We’re finally starting to see some warmer weather and most of us can’t wait to get outside – including our pets! While this is certainly a good thing – more time outside leads to better enrichment and exercise – it does come with its risks. While parasites are commonly seen by our vets all year-round, the increased warmth brings nasty internal and external parasites out in force. As our pets spend more time outside, they become increasingly at risk of becoming infested if not on a suitable preventative.
Which Parasites Concern My Pet?
Fleas, Ticks & Mites
Fleas, ticks, and mites are the most common external parasites found on dogs and cats, but they can also affect birds and pocket pets (guinea pigs, rabbits, mice etc.). More than just being annoying, they can be extremely contagious and cause disease and discomfort for animals – and people!
Did you know it can take as little as 7 seconds for flea pupae to hatch and jump onto a passing animal? They feed on blood and can quickly pass from animal to animal (and will even bite people given half a chance). One adult female flea can lay thousands of eggs in her life-time, meaning that the fleas you see crawling on your pet are about 5% of your infestation – 95% of the problem are the eggs and larval stages that live in the environment (i.e. your home). Read more…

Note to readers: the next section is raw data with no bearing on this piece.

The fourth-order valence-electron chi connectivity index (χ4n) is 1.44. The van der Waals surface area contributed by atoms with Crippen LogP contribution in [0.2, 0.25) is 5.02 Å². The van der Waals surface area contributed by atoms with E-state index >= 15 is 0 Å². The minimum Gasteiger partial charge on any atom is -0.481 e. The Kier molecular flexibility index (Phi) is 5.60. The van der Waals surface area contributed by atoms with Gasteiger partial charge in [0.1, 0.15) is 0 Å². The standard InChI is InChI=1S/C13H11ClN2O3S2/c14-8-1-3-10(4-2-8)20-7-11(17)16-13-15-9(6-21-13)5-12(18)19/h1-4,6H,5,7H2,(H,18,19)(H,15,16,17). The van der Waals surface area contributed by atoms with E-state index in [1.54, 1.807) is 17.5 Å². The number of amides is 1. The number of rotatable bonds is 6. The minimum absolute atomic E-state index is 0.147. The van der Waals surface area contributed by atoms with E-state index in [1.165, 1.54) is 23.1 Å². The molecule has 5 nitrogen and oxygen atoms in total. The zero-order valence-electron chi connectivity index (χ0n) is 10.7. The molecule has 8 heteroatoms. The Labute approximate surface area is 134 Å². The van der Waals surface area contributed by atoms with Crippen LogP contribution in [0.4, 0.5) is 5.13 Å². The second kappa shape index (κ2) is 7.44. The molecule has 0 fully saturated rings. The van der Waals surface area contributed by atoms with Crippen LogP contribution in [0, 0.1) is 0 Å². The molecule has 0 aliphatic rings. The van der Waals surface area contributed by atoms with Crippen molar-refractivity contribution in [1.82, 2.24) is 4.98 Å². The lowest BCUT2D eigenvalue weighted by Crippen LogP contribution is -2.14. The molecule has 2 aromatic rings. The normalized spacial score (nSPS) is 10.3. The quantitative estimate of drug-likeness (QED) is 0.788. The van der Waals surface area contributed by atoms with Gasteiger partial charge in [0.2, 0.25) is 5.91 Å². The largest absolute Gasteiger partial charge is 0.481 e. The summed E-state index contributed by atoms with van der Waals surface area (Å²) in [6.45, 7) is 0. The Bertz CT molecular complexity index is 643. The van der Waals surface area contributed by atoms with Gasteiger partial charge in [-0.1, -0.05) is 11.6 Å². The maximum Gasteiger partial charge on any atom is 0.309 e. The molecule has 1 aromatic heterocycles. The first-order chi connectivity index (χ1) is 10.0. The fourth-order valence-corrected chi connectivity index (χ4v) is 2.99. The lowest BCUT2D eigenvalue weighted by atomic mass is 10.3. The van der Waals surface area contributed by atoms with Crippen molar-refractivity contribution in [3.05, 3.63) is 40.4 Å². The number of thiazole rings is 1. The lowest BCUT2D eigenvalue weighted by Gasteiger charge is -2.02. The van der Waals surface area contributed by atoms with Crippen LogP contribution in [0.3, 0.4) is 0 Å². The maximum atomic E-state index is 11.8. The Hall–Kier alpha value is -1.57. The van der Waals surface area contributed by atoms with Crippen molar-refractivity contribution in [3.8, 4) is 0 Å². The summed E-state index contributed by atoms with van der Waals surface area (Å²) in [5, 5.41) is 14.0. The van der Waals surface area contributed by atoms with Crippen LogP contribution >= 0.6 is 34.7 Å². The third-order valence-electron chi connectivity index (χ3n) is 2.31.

Fleas can cause your pet to experience allergic reactions, skin irritation, and intense itching. They also transmit tapeworms (Dipylidium caninum). Luckily, fleas are simple to prevent and control when using monthly preventatives (e.g. Revolution, Frontline Plus, Nexgard) and surface sprays.
The biggest concern with ticks is the variety of diseases that they carry and transmit to both pets and humans. Lyme disease is one of the more common of these, with symptoms including fever, inflammation, and lameness. Other diseases include typhus, fever, and tick paralysis. In South Australia we don’t usually see paralysis ticks (Ixodes holocyclus), but they are common in the Eastern states so it’s important that your pet is on a tick prevention when travelling and/or camping. It’s also important to check your pets daily for any potential stow-aways. Read more on how to check for ticks…
Heartworm disease is an extremely serious condition and can be transmitted to dogs and cats via mosquito bite. These worms can infest and damage your pet’s heart and lungs and can be ultimately fatal if not treated early enough. Prevention is key to keeping your pet safe, and preventatives are easy and safe to use. Read more…
Regular worming is extremely important, but is often overlooked. Puppies and kittens are usually born with worms, contracted in-utero or via their mother’s milk, and should be dewormed every two weeks until 12 weeks of age. After this age, deworming should be done every three months for the rest of their life.
In Australia, dogs and cats can get infected with hookworms, roundworms, whip worm and tapeworm. The microscopic eggs and larvae can end up on pet’s feet from anywhere, and then they become infected when they lick and clean their feet. If your dog licks their bottom and then licks your or your child, or if your child pets your dog and doesn’t wash their hands, he or she can become infected with these parasites.
Cats get infected with hookworms, round worms and tapeworms by eating prey they’ve caught. Even indoor cats can have worms, if they ingest things like geckos, mice, insects, or fleas. Up to 50% of dogs and cats are thought to be carriers of gastrointestinal parasites.